A couple of thoughts...first a word of warning that I'm going to get a bit geeky here, but I hope it will help you bake a better sponge cake.

Sponge falls in the category of foam cakes. Foams get all their rise from eggs--no leavening. So cake flour, specifically bleached cake is key to successfully baking a foam cakes.

Bleaching flour isn't so much about color as it is about altering flour's characteristics. Chlorination lowers the temperature in which starch gelatinization occurs, while increasing the temperature in which protein denaturation occurs. Protein denaturation plays a major role in setting batter. The longer protein denaturation is delayed, the less moisture absorbency and slower batter sets. Slower batter setting allows better gas retention, which in turns gives more rise. The result is a light, airy cake with a fine crumb.

Regular AP flour has different starch gelatinization and protein denaturation temperatures even if it's bleached flour. The reason being is AP flour is usually a different variety (hard red winter wheat as opposed to soft white wheat); cake flour is milled differently from AP flour. So AP flour has higher moisture absorbency; the batter sets quickly, the gases are lost. The result is a dense, flat cake.

We think of the role of protein content in flour, but more often than not we forget about the starch. But they both play a critical role in baking.

I'm sorry to be the bearer of bad news, but you cannot "make" homemade cake flour. Adding cornstarch to all purpose flour does not change the temperature of starch gelatinization and protein denaturation. Worse, cornstarch sucks up moisture and binds--that's the opposite of what you want in baking a cake.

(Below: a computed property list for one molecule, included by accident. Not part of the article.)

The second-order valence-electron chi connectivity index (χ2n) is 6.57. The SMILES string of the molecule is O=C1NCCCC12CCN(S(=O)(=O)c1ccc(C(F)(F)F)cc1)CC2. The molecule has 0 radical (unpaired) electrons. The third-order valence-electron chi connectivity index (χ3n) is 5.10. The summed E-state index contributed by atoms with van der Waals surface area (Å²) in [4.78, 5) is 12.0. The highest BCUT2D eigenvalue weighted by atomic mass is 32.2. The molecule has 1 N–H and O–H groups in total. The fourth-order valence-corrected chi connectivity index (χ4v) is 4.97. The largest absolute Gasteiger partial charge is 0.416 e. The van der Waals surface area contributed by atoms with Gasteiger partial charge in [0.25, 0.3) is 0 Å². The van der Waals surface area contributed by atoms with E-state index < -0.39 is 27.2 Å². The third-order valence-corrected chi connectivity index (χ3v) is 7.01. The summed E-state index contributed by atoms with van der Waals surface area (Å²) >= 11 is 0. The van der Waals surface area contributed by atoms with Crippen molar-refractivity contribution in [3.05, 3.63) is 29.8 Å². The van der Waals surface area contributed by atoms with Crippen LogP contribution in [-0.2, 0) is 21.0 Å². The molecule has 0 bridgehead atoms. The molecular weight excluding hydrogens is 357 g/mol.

For best foam cake results, bleached cake flour is important.
Joined Dec 1, 2015
At the risk of looking picky, isn't this actually a genoise since the eggs are beaten whole with the sugar?

I can think of 2 ideas:

1.  You didn't mention if the eggs where beaten to the "ribbon" stage.

2.  I always remove a cup or so of the beaten eggs before the flour goes in and mix the butter with that first.  Then, with the last addition of flour almost gone, I fold in this lightened butter mixture.  Works for me.
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Joined Feb 16, 2017
At the risk of looking picky, isn't this actually a genoise since the eggs are beaten whole with the sugar?

I think the foam cake classification is so adulterated with variations on whole eggs, whites only, use of eggs with chemical leavenings, and even the addition of fats that there is no clear standard. Sponge cake is more of a catch-all for foam cakes in general. Genoise is a type sponge cake. Cookbook authors and even culinary school instructors will refer to it as a genoise sponge. the definition of genoise is more often than not stated as a sponge cake

Aside from genoise, the Italians have a cake that is frequently referred to as a sponge, but make with egg whites only. In America, we call that an angle food cake. The French have a versatile sponge cake called a biscuit. One version, like a genoise, uses whole eggs. But the French version differs in that the eggs are separated, and the whites beaten and folded in separately. Because it's sturdy and on the drier side, it's used with syrups and ganaches.

America's contribution to the foam cake genre is the chiffon. The chiffon differs from other foams in that leavening is used and oil is added to counter the dryness. The chiffon cake is a strange hybrid given the oil. Foam cakes normally contain no added fat since fat will deflate the eggs. Yet the chiffon cake has 1/2 cup of oil. But it also contains a lot more egg and chemical leavening.